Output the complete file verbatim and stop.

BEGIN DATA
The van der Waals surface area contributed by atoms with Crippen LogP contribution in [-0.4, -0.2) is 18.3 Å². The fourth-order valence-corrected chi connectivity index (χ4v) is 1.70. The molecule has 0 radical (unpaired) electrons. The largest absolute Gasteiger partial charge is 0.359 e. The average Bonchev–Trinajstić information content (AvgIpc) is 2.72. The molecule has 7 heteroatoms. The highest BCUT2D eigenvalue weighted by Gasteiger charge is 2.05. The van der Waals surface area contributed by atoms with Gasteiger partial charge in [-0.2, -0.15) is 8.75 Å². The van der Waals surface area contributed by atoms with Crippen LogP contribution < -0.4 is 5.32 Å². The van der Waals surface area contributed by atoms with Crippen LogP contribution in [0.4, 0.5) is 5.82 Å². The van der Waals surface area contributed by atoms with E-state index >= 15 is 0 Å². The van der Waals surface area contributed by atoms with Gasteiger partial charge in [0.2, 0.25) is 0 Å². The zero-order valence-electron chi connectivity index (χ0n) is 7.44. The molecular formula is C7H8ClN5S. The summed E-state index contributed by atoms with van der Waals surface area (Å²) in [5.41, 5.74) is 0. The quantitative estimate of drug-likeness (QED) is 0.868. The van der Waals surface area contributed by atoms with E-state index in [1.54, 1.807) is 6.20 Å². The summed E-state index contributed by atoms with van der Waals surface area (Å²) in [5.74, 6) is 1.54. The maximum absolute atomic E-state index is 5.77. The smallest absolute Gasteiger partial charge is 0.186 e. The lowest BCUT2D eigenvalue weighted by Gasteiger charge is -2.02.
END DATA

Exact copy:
The van der Waals surface area contributed by atoms with Crippen LogP contribution in [-0.4, -0.2) is 18.3 Å². The fourth-order valence-corrected chi connectivity index (χ4v) is 1.70. The molecule has 0 radical (unpaired) electrons. The largest absolute Gasteiger partial charge is 0.359 e. The average Bonchev–Trinajstić information content (AvgIpc) is 2.72. The molecule has 7 heteroatoms. The highest BCUT2D eigenvalue weighted by Gasteiger charge is 2.05. The van der Waals surface area contributed by atoms with Gasteiger partial charge in [-0.2, -0.15) is 8.75 Å². The van der Waals surface area contributed by atoms with Crippen LogP contribution < -0.4 is 5.32 Å². The van der Waals surface area contributed by atoms with Crippen LogP contribution in [0.4, 0.5) is 5.82 Å². The van der Waals surface area contributed by atoms with E-state index >= 15 is 0 Å². The van der Waals surface area contributed by atoms with Gasteiger partial charge in [0.2, 0.25) is 0 Å². The zero-order valence-electron chi connectivity index (χ0n) is 7.44. The molecular formula is C7H8ClN5S. The summed E-state index contributed by atoms with van der Waals surface area (Å²) in [5.41, 5.74) is 0. The quantitative estimate of drug-likeness (QED) is 0.868. The van der Waals surface area contributed by atoms with E-state index in [1.54, 1.807) is 6.20 Å². The summed E-state index contributed by atoms with van der Waals surface area (Å²) in [5.74, 6) is 1.54. The maximum absolute atomic E-state index is 5.77. The smallest absolute Gasteiger partial charge is 0.186 e. The lowest BCUT2D eigenvalue weighted by Gasteiger charge is -2.02.